A prisoner serving a life sentence for the murder of a Leeds teenager and the rape and kidnap of an estate agent two decades ago today told a High Court judge that he was “now ... only a low risk”.
Michael Sams explained to Mr Justice Ouseley, during a High Court hearing in London, how the level of risk he posed to women prison staff had fallen over the past 15 years.
Sams, jailed at Nottingham Crown Court in 1993 for the murder of Julie Dart, 18, of Leeds and the rape and kidnap of Birmingham estate agent Stephanie Slater, then 25 - assessed his risk level as he tried to force authorities to re-categorise his prisoner status.
“In 1995, 1997 I was an extreme danger to female staff,” Sams, who is now past retirement age, told the judge. “In 2005, I was only medium risk. Now I am only low risk.”
He took legal action against Justice Secretary Ken Clarke as part of a fight to be downgraded from category A.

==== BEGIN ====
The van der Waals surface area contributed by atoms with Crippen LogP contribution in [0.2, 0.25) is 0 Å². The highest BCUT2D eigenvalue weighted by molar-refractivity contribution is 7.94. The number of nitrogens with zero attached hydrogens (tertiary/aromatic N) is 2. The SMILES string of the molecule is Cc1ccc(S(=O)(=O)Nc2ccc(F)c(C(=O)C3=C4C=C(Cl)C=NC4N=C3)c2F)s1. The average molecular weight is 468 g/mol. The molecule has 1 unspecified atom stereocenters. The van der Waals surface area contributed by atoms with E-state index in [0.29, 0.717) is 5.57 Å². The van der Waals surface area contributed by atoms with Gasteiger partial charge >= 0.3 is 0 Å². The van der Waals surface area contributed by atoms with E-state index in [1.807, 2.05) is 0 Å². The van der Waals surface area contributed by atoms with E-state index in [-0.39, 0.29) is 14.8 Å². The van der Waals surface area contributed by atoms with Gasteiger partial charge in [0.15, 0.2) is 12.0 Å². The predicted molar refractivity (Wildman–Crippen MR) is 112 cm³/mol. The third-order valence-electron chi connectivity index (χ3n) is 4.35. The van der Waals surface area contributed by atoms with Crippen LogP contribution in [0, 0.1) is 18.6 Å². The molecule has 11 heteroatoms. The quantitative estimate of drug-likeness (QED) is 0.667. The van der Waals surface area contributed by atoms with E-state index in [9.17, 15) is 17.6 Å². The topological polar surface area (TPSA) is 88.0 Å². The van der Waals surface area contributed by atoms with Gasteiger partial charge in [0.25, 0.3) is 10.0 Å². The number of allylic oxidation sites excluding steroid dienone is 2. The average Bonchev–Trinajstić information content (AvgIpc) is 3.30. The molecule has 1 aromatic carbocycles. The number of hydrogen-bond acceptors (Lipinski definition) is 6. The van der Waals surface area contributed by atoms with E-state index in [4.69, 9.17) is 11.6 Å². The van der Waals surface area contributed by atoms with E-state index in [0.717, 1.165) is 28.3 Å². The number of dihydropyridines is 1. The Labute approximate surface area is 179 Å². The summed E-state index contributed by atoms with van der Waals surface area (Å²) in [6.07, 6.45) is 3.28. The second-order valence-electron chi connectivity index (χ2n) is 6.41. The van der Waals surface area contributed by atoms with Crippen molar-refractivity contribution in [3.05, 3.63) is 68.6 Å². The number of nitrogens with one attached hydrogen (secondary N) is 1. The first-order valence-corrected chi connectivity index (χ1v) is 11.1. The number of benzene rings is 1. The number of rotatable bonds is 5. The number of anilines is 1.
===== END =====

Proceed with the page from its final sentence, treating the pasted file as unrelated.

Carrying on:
Sams, who has one leg and is a former toolmaker from Sutton-on-Trent, Nottinghamshire, complained that prison bosses had refused to remove “inaccurate” information from his files.
But Mr Justice Ouseley dismissed his claim for “judicial review” saying prison officials had made “time-consuming and painstaking efforts” to ensure Sams’ file contained “all that it ought to”.
The judge was told that prison authorities had considered Sams’ case in 2009, 2010 and 2011 and concluded each time that he should be classed category A.
Sams represented himself and appeared by video link from Whitemoor prison near March, Cambridgeshire, where he is held.
He had presented a hand-written statement of claim to the court.
Sams wrote his “detailed statement of facts & grounds” in capital letters and referred to himself in the third person.
“This is a challenge by a life sentence prisoner to a decision by the Ministry of Justice to refuse to remove inaccurate reports from his files,” wrote Sams.
“The claimant is disabled (above right knee amputation) and he is 69 years of age. He has been a ‘cat A’ prisoner throughout his sentence.”